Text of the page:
released on the Sega Genesis/Mega Drive in 1997.
Many fake movie posters are included
and feature the hero in situations borrowed from great classics of animation like Disney's Aladdin (becoming Aladdingue or Aladding in another editing),
The Lion King (becoming Le Roi Fion) and Disney's Beauty and the Beast (becoming La Belle et la BoOz),
as well as films like James Cameron's Avatar (becoming Avataré), Renny Harlin's Cliffhanger (becoming Cristal and Girls)
and Robert Zemeckis' Back to the Future (becoming BoOz to the Future).
When Victor Chai's car jumps over Lake Annecy,
it is a wink to the animated part of Jan Kounen's 99 Francs.
J.K. Arsyn's films
Most of Arsyn's previous films are cited
through various winks.
The jungle sequence features characters and elements from The Cockbite:
snakes, butterflies and some leaves and grass twigs come from The Cockbitanga, while the tyrannosaurus is a nod to The Cockbitosaurus.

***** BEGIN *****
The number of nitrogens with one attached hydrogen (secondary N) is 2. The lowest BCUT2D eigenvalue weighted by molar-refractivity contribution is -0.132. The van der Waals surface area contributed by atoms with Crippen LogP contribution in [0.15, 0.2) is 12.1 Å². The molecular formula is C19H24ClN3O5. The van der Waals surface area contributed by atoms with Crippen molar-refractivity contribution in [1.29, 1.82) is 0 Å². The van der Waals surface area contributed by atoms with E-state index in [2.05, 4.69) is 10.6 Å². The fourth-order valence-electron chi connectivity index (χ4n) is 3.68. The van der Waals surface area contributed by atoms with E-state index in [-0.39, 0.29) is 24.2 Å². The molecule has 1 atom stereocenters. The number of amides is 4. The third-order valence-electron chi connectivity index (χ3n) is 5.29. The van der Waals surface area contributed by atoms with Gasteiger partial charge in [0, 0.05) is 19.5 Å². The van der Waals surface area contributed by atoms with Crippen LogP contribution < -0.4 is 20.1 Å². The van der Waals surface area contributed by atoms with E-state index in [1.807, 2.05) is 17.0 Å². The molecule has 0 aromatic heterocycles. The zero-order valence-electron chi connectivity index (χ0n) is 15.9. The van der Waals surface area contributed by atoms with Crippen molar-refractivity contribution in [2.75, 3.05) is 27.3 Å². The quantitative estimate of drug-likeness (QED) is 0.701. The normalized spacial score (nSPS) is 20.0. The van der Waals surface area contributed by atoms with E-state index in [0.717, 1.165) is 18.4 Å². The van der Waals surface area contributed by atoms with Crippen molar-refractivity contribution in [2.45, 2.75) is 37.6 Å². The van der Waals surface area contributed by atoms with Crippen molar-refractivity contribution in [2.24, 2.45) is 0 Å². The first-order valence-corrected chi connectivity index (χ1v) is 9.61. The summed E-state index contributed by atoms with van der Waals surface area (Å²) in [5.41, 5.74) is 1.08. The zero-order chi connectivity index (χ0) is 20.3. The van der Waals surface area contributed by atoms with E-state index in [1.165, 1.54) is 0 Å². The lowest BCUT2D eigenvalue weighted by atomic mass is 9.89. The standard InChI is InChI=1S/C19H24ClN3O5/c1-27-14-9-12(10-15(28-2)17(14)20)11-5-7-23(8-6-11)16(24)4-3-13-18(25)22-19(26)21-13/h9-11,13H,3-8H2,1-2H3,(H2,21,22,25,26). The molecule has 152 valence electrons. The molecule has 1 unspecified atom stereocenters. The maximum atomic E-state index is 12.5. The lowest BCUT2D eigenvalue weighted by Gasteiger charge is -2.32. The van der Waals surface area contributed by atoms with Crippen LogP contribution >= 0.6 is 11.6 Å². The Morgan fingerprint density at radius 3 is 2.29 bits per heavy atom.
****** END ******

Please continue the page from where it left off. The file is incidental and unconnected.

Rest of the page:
The old lady and her quince liqueur should have appeared but this part was removed at the last moment so that the duration of the film does not exceed five minutes.
Victor Chai, played by Georges Colazzo, is the main character of Cow Hard; he drives the same vehicle as before (a Mazda RX-7), except that the car body is made of bones (the car model becomes the “Mazd’ OS RX-7”).
During the ride, the lady crossing the road with her buggy is from the 2010 feature film Melting Cop, and the cop is from the Stop-and-Cop series of films ; instead of the baton, he brandishes a bone. Just before the Mass d'OS is hit by the projectile fired by the cop, the symbolic tree from SynCop can be seen.
BoOzy’ OS's dulcinea wears a necklace
whose pendant is the icon of the 2010 experimental series K. Arsyn's Synaude.
The jungle sequence, featuring Tarz’ OS, refers to Edgar Rice Burroughs' Tarzan.